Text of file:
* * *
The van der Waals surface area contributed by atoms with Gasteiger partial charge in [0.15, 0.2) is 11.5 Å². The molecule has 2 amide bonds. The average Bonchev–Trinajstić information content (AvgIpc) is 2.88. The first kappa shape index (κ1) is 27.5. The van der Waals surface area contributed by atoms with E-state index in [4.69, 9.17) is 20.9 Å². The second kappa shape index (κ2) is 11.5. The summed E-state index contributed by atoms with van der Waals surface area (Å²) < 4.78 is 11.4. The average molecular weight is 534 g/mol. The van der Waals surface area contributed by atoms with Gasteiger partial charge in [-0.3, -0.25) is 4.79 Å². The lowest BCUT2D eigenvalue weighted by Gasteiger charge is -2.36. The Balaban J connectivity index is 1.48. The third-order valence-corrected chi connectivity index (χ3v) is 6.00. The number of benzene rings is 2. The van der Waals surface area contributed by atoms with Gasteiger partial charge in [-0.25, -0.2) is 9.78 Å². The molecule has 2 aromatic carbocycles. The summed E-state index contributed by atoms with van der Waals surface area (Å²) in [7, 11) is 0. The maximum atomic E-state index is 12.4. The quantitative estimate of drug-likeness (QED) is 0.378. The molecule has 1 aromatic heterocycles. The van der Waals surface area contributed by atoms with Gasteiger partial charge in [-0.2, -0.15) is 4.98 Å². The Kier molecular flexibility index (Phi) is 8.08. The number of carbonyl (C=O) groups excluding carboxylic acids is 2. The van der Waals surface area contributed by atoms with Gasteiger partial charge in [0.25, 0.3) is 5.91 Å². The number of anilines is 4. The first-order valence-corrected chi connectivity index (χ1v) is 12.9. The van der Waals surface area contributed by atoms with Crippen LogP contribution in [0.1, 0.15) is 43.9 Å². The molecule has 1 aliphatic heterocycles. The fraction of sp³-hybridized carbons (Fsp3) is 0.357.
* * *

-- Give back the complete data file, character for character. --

The van der Waals surface area contributed by atoms with Gasteiger partial charge in [0.15, 0.2) is 11.5 Å². The molecule has 2 amide bonds. The average Bonchev–Trinajstić information content (AvgIpc) is 2.88. The first kappa shape index (κ1) is 27.5. The van der Waals surface area contributed by atoms with E-state index in [4.69, 9.17) is 20.9 Å². The second kappa shape index (κ2) is 11.5. The summed E-state index contributed by atoms with van der Waals surface area (Å²) < 4.78 is 11.4. The average molecular weight is 534 g/mol. The van der Waals surface area contributed by atoms with Gasteiger partial charge in [-0.3, -0.25) is 4.79 Å². The lowest BCUT2D eigenvalue weighted by Gasteiger charge is -2.36. The Balaban J connectivity index is 1.48. The third-order valence-corrected chi connectivity index (χ3v) is 6.00. The number of benzene rings is 2. The van der Waals surface area contributed by atoms with Gasteiger partial charge in [-0.25, -0.2) is 9.78 Å². The molecule has 2 aromatic carbocycles. The summed E-state index contributed by atoms with van der Waals surface area (Å²) in [7, 11) is 0. The maximum atomic E-state index is 12.4. The quantitative estimate of drug-likeness (QED) is 0.378. The molecule has 1 aromatic heterocycles. The van der Waals surface area contributed by atoms with Gasteiger partial charge in [-0.2, -0.15) is 4.98 Å². The Kier molecular flexibility index (Phi) is 8.08. The number of carbonyl (C=O) groups excluding carboxylic acids is 2. The van der Waals surface area contributed by atoms with Gasteiger partial charge in [0.25, 0.3) is 5.91 Å². The number of anilines is 4. The first-order valence-corrected chi connectivity index (χ1v) is 12.9. The van der Waals surface area contributed by atoms with Crippen LogP contribution in [0.1, 0.15) is 43.9 Å². The molecule has 1 aliphatic heterocycles. The fraction of sp³-hybridized carbons (Fsp3) is 0.357.